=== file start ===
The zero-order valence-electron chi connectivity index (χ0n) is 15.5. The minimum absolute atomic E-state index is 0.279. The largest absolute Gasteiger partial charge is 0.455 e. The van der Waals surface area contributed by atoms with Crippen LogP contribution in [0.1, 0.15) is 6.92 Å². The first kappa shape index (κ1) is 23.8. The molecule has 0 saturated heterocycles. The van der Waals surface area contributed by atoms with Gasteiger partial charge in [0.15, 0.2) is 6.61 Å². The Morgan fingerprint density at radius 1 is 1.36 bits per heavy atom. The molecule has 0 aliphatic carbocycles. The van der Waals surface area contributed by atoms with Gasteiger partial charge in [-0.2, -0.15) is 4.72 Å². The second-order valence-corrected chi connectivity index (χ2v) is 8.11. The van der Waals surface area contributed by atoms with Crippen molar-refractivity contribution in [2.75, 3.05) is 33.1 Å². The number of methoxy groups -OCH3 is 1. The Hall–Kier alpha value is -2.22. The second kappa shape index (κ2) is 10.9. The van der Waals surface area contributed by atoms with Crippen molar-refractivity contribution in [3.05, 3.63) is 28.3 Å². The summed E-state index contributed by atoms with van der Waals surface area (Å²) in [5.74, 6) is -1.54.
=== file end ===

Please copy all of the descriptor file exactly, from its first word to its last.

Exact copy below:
The zero-order valence-electron chi connectivity index (χ0n) is 15.5. The minimum absolute atomic E-state index is 0.279. The largest absolute Gasteiger partial charge is 0.455 e. The van der Waals surface area contributed by atoms with Crippen LogP contribution in [0.1, 0.15) is 6.92 Å². The first kappa shape index (κ1) is 23.8. The molecule has 0 saturated heterocycles. The van der Waals surface area contributed by atoms with Gasteiger partial charge in [0.15, 0.2) is 6.61 Å². The Morgan fingerprint density at radius 1 is 1.36 bits per heavy atom. The molecule has 0 aliphatic carbocycles. The van der Waals surface area contributed by atoms with Gasteiger partial charge in [-0.2, -0.15) is 4.72 Å². The second-order valence-corrected chi connectivity index (χ2v) is 8.11. The van der Waals surface area contributed by atoms with Crippen molar-refractivity contribution in [2.75, 3.05) is 33.1 Å². The number of methoxy groups -OCH3 is 1. The Hall–Kier alpha value is -2.22. The second kappa shape index (κ2) is 10.9. The van der Waals surface area contributed by atoms with Crippen molar-refractivity contribution in [3.05, 3.63) is 28.3 Å². The summed E-state index contributed by atoms with van der Waals surface area (Å²) in [5.74, 6) is -1.54.